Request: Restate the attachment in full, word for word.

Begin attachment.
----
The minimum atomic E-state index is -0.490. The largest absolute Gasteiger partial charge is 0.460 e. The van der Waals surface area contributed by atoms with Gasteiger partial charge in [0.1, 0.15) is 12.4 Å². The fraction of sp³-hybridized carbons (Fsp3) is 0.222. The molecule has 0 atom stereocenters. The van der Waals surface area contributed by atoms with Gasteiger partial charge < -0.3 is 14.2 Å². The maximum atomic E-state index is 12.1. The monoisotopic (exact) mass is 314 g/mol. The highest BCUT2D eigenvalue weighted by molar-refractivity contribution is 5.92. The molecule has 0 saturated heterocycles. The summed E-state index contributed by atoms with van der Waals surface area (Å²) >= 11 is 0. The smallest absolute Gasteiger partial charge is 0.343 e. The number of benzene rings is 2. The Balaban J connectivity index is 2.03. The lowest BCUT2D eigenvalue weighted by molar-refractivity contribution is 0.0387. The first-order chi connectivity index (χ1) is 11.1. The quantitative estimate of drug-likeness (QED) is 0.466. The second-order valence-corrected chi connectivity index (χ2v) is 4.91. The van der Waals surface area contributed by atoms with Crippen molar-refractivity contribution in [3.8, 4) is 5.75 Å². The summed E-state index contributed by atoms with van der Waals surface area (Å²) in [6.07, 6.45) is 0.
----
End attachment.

The minimum atomic E-state index is -0.490. The largest absolute Gasteiger partial charge is 0.460 e. The van der Waals surface area contributed by atoms with Gasteiger partial charge in [0.1, 0.15) is 12.4 Å². The fraction of sp³-hybridized carbons (Fsp3) is 0.222. The molecule has 0 atom stereocenters. The van der Waals surface area contributed by atoms with Gasteiger partial charge < -0.3 is 14.2 Å². The maximum atomic E-state index is 12.1. The monoisotopic (exact) mass is 314 g/mol. The highest BCUT2D eigenvalue weighted by molar-refractivity contribution is 5.92. The molecule has 0 saturated heterocycles. The summed E-state index contributed by atoms with van der Waals surface area (Å²) >= 11 is 0. The smallest absolute Gasteiger partial charge is 0.343 e. The number of benzene rings is 2. The Balaban J connectivity index is 2.03. The lowest BCUT2D eigenvalue weighted by molar-refractivity contribution is 0.0387. The first-order chi connectivity index (χ1) is 11.1. The quantitative estimate of drug-likeness (QED) is 0.466. The second-order valence-corrected chi connectivity index (χ2v) is 4.91. The van der Waals surface area contributed by atoms with Crippen molar-refractivity contribution in [3.8, 4) is 5.75 Å². The summed E-state index contributed by atoms with van der Waals surface area (Å²) in [6.07, 6.45) is 0.